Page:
computers can do all kinds of things they aren't actually capable of doing. 
One engineer was claiming a computer could make Mondrian paintings, and 
another started that stupid "the Mona Lisa is Leonardo in drag" stuff. Here, 
the arguments were set forth in relatively brief articles. And when one 
finished reading the articles, one realized each was written by a person who 
didn't know a thing about art, and therefore didn't know how to interpret the 
data.

In the 4-color theorem, too, it seems to me from what I've read that the 
programmers skipped too many steps. Starting at square one, the first job is 
to program a computer to construct mathematical proofs. Until that's been 
accomplished, a computer isn't able to construct a mathematical proof of 
anything. And this of course is the borderline question that I hope is being 
considered in AI. What's the limit to what a computer can do? And what 
problems can only be solved by a sentient being?

All that to-do about computers playing chess is far from persuasive, because 
chess has a finite number of possible moves.  What about programming a 
computer to write a recipe book, with some assurance that the receipes will 
be superior to those a human being might develop?  Here, it's a tougher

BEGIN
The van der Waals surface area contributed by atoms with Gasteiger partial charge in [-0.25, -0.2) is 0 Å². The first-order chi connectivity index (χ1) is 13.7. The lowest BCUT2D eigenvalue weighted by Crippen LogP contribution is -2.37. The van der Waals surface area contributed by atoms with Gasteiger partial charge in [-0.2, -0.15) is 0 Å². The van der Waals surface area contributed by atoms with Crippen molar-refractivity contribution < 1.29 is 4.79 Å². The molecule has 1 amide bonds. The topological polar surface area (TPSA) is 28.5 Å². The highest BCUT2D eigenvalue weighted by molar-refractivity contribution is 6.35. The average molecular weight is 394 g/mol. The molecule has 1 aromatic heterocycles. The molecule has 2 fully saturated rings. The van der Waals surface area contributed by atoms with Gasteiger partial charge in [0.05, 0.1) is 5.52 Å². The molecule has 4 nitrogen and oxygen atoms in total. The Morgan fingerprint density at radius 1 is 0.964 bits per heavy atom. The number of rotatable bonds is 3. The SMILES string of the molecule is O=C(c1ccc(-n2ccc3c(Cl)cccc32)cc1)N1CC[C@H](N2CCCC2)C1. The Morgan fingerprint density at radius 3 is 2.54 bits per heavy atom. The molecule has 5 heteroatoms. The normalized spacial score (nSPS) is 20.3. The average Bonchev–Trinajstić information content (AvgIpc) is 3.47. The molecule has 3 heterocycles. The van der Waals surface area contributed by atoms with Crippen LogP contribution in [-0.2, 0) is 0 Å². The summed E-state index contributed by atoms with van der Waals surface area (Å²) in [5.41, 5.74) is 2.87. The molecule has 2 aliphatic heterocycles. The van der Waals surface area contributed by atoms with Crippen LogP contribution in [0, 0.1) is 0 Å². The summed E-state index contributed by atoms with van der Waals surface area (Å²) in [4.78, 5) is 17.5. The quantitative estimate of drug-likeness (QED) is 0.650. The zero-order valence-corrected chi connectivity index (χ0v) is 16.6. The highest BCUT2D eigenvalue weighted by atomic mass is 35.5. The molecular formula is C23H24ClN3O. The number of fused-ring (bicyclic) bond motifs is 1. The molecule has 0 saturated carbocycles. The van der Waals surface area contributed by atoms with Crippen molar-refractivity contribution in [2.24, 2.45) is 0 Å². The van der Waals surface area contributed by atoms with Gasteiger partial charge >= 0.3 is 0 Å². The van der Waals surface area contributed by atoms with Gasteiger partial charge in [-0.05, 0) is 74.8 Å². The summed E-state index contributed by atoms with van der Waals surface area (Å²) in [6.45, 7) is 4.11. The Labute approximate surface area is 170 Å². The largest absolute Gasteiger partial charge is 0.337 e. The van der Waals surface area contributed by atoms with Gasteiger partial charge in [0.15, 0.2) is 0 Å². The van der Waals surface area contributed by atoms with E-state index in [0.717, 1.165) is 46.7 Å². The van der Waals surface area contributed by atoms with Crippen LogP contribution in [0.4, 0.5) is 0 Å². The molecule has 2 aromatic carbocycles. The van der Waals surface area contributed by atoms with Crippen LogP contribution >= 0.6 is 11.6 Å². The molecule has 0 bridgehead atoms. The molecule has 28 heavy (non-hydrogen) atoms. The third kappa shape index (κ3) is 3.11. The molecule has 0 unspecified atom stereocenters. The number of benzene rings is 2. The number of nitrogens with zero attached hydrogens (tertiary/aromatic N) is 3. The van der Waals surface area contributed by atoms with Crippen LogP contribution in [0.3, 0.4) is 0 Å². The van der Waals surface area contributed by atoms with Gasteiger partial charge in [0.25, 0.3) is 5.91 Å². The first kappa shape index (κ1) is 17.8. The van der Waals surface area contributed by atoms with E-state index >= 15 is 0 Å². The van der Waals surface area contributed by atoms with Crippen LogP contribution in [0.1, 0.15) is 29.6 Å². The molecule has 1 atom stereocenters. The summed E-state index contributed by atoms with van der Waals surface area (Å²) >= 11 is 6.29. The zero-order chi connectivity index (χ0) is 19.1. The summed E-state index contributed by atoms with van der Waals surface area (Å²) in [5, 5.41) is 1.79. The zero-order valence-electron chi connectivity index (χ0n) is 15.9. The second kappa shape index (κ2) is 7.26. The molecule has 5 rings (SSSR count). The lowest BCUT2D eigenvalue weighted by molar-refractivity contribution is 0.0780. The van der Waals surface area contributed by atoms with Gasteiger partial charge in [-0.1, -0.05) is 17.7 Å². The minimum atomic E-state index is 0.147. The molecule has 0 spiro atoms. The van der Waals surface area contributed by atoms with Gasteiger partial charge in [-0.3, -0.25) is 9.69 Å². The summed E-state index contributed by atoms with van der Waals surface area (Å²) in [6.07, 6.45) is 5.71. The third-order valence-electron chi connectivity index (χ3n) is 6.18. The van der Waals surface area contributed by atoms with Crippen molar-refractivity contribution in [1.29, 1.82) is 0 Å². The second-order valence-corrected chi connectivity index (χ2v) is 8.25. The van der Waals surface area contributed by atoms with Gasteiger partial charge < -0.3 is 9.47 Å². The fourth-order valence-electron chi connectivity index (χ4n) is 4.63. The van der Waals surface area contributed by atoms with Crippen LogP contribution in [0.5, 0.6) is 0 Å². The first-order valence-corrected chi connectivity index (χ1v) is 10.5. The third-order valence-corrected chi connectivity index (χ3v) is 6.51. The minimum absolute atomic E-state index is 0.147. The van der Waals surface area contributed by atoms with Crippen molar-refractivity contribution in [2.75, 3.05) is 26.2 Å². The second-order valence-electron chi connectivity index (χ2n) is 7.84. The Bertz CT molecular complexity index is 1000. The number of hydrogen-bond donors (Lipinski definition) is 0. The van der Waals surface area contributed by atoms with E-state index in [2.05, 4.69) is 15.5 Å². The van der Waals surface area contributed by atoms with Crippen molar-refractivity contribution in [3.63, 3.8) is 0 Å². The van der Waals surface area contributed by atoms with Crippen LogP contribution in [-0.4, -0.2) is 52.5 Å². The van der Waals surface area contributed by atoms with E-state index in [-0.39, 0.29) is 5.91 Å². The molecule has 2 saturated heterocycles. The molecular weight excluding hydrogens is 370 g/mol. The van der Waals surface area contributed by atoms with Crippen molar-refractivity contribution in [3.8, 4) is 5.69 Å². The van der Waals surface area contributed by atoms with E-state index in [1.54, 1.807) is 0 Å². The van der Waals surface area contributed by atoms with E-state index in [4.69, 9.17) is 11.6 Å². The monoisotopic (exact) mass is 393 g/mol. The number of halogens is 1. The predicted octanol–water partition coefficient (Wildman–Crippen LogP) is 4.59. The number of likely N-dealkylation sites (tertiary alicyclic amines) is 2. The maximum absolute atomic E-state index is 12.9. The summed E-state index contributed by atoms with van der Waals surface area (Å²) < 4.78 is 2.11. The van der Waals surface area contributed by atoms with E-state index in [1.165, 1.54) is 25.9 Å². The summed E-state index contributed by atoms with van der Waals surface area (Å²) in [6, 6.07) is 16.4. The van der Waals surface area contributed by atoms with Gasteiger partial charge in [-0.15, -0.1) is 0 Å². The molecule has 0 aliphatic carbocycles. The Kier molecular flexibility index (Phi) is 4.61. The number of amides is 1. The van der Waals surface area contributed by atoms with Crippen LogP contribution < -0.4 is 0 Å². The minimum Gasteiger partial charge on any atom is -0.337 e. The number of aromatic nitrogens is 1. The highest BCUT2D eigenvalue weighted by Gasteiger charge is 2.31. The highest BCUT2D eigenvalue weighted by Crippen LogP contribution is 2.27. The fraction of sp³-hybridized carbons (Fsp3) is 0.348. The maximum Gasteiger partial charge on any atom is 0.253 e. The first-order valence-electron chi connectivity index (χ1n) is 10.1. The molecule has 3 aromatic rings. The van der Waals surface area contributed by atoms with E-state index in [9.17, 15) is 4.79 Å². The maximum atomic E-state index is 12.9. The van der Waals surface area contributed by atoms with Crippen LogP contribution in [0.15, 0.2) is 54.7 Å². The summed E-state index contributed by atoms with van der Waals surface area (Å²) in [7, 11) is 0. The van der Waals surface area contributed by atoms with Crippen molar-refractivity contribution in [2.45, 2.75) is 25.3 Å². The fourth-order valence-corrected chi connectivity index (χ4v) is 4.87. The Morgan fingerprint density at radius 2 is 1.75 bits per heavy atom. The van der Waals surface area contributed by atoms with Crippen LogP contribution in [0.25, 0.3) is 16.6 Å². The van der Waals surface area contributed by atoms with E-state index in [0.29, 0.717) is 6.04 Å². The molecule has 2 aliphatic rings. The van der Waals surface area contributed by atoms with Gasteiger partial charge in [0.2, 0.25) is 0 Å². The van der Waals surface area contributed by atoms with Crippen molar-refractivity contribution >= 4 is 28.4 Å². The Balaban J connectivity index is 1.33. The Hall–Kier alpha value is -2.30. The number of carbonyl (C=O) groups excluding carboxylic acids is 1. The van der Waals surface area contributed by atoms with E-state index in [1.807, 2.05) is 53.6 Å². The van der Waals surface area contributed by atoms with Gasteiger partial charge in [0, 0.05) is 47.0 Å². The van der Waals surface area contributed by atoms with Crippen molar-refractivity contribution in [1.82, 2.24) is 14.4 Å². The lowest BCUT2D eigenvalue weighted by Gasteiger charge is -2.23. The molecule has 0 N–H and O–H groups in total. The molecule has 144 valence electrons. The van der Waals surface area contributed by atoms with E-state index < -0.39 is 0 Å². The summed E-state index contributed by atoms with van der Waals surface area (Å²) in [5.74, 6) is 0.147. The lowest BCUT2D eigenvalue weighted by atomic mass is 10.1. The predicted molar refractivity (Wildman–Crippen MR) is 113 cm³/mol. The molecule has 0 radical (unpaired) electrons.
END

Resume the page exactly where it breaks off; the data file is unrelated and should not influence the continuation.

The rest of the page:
problem, because more is involved than shuffling numbers, which is all 
computers can do. But, as above, I think the main problem with any 
computerized "mathematical proof" of the four-color theorem is that one can't 
skip the necessary step of developing a program capable of constructing 
mathematical proofs. 

pat




--part1_e.a03beb1.27de19dc_boundary
Content-Type: text/html; charset="US-ASCII"
Content-Transfer-Encoding: 7bit

<HTML><FONT FACE=arial,helvetica><FONT  SIZE=3 FAMILY="SANSSERIF" FACE="Arial Narrow" LANG="0"><B>In a message dated 3/11/01 7:27:31 PM Eastern Standard Time, 
<BR>[log in to unmask] writes:
<BR>
<BR></FONT><FONT  COLOR="#000000" SIZE=2 FAMILY="SANSSERIF" FACE="Arial" LANG="0"></B>
<BR></FONT><FONT  COLOR="#0000ff" SIZE=2 FAMILY="SANSSERIF" FACE="Arial" LANG="0"><BLOCKQUOTE TYPE=CITE style="BORDER-LEFT: #0000ff 2px solid; MARGIN-LEFT: 5px; MARGIN-RIGHT: 0px; PADDING-LEFT: 5px">In Dublin I read part of the book on the history of the map-colouring 
<BR>problem and how it was solved, which was really interesting to read - it 
<BR>was one of the first proofs in which computers played a great part and 
<BR>hence it was and still is very controversial. </FONT><FONT  COLOR="#000000" SIZE=3 FAMILY="SANSSERIF" FACE="Arial" LANG="0"></BLOCKQUOTE>
<BR></FONT><FONT  COLOR="#000000" SIZE=3 FAMILY="SANSSERIF" FACE="Arial Narrow" LANG="0"><B>
<BR>Arwin, 
<BR>
<BR>What's the book? The reason the proof was controversial is that it isn't 
<BR>actually a "proof" in any logical or mathematical sense. Just a brute force 
<BR>examining of all examples the computer could think of, and no proof (or way 
<BR>of proving) that the program was actually sufficient to test "every" possible 
<BR>example. 
<BR>
<BR>Personally, I think the map-coloring problem is a design problem, not a 
<BR>mathematical problem, and that's precisely why problems arose in trying to 
<BR>formulate a solution in mathematical terms. One question is whether there are 
<BR>criteria for identifying a mathematical problem as opposed to some other kind